Lock Lock, Who’s There? The Rules for Changing Locks

Written on September 14, 2015 by

Changing the LocksAll sorts of situations can happen between landlords and tenants when it comes to changing (or not changing) locks.

Whether you change the locks or your tenant changes them, you need to know what you and your tenant can and cannot do.

Let’s go through a couple of scenarios to give you a better understanding of your rights.

Two Common Scenarios

1. Abandonment

Your tenant has paid the rent through Sept. 30, but has moved out on Sept. 10… she and her belongings are gone. However, the tenant not only did not return your keys to you, you discovered upon going over there on Sept. 12 that she also changed the locks.

Now you can’t get inside to ready the place for the next tenant. Can you change the locks in this case?

Let’s assume that your lease doesn’t address this issue. (More on that later.*)

What you should do:

Notify your tenant that you intend to change the locks back at their expense and see if she does it on her own accord. If not, wait until Oct. 1, and change the locks back when the lease has ended.

Or change the locks after she doesn’t respond to your inquiry, and notify your tenant that you have done so. Let her know that she can pick up an extra key from you if she would like to enter the unit up until Sept. 30, but if she does, she must return the key to you on or before Sept. 30.

What you shouldn’t do:

Change the locks between Sept. 11 and Sept. 30 and fail to notify your tenant. You can’t do that because she has paid through Sept. 30, so she has the right to have access to the property until then.

Whether you choose to wait until Oct. 1 or change the locks immediately, you can probably deduct from the security deposit what it costs you to change the locks since your tenant didn’t give you an extra key. This varies by state, so check your state laws.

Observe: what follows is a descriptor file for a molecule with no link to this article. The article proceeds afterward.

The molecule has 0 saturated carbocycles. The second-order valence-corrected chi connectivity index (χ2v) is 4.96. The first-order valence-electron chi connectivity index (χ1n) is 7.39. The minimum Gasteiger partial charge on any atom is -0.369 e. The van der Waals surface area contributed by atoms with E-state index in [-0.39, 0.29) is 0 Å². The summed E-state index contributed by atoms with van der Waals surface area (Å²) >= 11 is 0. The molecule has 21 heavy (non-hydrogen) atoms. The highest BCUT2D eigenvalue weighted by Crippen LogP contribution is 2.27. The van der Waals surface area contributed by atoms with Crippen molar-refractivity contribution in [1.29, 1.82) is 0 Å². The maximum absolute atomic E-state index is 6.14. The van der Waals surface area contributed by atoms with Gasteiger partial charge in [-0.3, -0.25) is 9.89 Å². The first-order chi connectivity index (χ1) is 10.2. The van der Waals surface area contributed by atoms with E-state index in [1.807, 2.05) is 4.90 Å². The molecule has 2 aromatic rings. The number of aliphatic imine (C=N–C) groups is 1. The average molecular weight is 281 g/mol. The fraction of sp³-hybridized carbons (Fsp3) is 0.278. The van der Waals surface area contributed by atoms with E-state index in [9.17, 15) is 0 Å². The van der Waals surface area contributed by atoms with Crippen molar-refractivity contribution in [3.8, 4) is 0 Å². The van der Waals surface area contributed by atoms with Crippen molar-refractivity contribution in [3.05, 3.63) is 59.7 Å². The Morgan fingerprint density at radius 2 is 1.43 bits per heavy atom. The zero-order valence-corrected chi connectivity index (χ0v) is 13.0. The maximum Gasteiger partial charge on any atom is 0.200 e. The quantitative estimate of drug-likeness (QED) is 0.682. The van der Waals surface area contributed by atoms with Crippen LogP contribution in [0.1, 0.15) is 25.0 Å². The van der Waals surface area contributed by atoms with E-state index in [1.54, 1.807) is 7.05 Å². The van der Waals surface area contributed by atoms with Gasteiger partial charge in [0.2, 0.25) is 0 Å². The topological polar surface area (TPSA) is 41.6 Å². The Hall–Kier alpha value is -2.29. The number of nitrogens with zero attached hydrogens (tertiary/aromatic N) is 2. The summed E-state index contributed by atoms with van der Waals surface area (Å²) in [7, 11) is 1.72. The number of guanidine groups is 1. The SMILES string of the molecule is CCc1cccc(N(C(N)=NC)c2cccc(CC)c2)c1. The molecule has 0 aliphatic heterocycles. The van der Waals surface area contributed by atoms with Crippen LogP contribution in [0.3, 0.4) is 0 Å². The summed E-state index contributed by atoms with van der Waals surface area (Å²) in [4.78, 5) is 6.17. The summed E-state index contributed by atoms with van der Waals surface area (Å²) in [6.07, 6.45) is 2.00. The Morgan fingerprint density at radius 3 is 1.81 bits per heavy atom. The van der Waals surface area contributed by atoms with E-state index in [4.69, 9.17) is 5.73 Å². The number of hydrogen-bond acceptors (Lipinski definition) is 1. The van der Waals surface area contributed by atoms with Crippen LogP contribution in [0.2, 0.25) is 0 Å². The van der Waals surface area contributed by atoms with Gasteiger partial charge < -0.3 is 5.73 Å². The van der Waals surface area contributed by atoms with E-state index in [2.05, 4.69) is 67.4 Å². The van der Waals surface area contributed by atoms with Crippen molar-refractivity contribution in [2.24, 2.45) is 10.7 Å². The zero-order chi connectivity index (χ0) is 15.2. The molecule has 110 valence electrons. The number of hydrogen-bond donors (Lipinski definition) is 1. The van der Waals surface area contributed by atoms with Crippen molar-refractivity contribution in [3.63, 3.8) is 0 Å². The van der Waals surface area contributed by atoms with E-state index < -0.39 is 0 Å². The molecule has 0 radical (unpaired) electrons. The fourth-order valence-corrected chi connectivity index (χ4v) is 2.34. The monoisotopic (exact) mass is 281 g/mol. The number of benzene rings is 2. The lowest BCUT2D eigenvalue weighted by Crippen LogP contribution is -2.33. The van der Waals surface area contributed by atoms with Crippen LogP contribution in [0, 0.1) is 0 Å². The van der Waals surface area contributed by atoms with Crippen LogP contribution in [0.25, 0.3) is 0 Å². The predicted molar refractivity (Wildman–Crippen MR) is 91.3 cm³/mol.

2. Defiant Tenant

Your tenant has broken the lease by not paying rent and by destroying the property. You therefore decide to change the locks to keep out this undesirable tenant, and you put his belongings on the curb.

You can’t do that!

Changing the locks without going through the proper eviction procedures is considered “taking the law into your own hands,” or also known as a “self-help eviction” and it’s illegal in almost every state.

In fact, this deadbeat tenant can sue you for doing that! This tenant could be awarded monetary loss, such as hotel costs and the now-spoiled food that was in the fridge. And depending on your jurisdiction, your tenant could receive even more money that the court considers penalties to you, which could amount to several months’ worth of rent!

Your recourse is the eviction process. Sometimes, however, it might be cheaper and/or faster to pay a tenant to get out. Consider the cost of each. But keep in mind that even if you do offer to pay a tenant to leave, he can refuse. Then, you need to go through the eviction process anyway.

*Add a Lock Policy in Your Lease

Your lease can include language that prohibits a tenant from changing the locks unless you give permission and get an extra key. If your lease doesn’t state anything about locks, tenants can typically change them.

In some states, such as California and New Jersey, tenants can change the locks and not give you a key unless your lease states otherwise!

You should always have a key to your property.

You need access in case of an emergency. You also need access to make repairs (or to let in repair people) when your tenant isn’t home (after you have alerted your tenant about this and have given the proper notice).

If you allow your tenants to change the locks, it’s important to state in the lease that they need to give you a key – that way, it’s a lease violation if they don’t.

Some Thoughts About Changing Locks

Although you might not be required to change locks between tenants, and most landlords probably don’t, you might want to consider doing so.